The spotlight would also be on the fantastic Caster Semenya of South Africa. The athlete holds the 800m race medal in the women’s race for the just-concluded Olympics. The female athlete who is a delight to watch would look to defend her medal in Tokyo 2020. Rumor has it that she is the fan’s favorite.

The four-time Olympic Gold Medal champion: Mo Farah of Great Britain, holds the most recent medal for the 5,000 and 10,000 meters race. The athlete who emerged winner in the Djibouti half-marathon has hinted he would not participate in the 5,000 meters race; instead, defending his 10,000 meters medal is more important. 

Just like the Olympics, The Boston marathon is an age long competition. Use the link above to learn about the history of the Boston Marathon

The 2020 Summer Olympic Games will be the second time Japan hosts the games. After hosting the Olympics for the first time in Tokyo in 1964. This makes Tokyo the first Asian city to host the Olympic games twice.

The President of the International Olympic Committee: Thomas Bach praised Tokyo’s preparation for the Olympics with just a year left, commending the pace of work, ticket sales, and the level of participation from volunteers.

However, in a twist of events, the Tokyo 2020 Summer Olympics, also known as the 32nd Olympiad Games, would be held in 2021. Quite strange, don’t you think?

The global COVID-19 outbreak in January 2020 raised safety concerns for athletes and visitors to the Olympic games, and preparations to have the games held that year were suspended indefinitely.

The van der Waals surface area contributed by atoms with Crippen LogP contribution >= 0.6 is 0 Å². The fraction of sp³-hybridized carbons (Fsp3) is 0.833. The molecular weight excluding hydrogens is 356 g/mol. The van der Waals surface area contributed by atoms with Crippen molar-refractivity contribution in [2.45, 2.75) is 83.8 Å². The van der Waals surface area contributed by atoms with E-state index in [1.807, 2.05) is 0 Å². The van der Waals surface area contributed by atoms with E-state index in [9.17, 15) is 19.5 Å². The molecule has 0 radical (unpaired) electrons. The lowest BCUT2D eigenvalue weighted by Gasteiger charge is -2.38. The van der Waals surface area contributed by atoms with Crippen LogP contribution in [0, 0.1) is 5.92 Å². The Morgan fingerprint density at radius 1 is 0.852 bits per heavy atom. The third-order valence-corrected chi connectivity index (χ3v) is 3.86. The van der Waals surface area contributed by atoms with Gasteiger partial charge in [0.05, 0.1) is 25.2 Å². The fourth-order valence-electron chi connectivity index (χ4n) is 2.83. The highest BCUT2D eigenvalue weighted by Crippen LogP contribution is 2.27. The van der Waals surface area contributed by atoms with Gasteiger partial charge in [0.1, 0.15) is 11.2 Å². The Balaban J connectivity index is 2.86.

Nevertheless, the Tokyo Organizing committee insisted that it was monitoring the spread of the virus to contain its effect on the preparation for the games.

Amidst intense calls from various sporting bodies and athletes to postpone the event, the Tokyo Organizing Committee released a statement stating that preparation was ongoing and the Tokyo 2020 Olympics would continue as planned.

On 24 March 2020, via a joint statement between the Tokyo Organizing Committee and the International Olympic Committee, the Tokyo 2020 Olympic Games were postponed to the summer of 2021.

However, it appears that the Tokyo Summer Olympics will go ahead this year. Despite a year-long delay, the rescheduled event would be held between 23 July to 8 August 2021, making it the first Olympic event to be postponed rather than canceled.

It was, however, agreed that the 32nd Olympic Games would still be tagged “Tokyo 2020”, owing to the investment in preparation and branding.

The Tokyo Organizing Committee is bent on holding the Games. The committee states the significance to the Olympics, Japan’s people, and the billions spent in preparation as reasons to continue with the preparations. 

Shinzo Abe, the Japanese Prime Minister, referred to the Tokyo 2020 Olympic games as the “Recovery Games.” He believes it would help the world see the impact of the tsunami in Japan and help kick off a process of rebuilding.

The Olympics Games are known to write its story, springing surprises as the event unfolds. Perhaps we might be in for a shocker.

Do you think preparations for the Olympics should continue despite the cases of COVID-19 around the world? Who are you tipping to go all out and win the medals on the tracks of the Tokyo 2020 Olympics? What records would you love to see broken? Tell us in the comments section.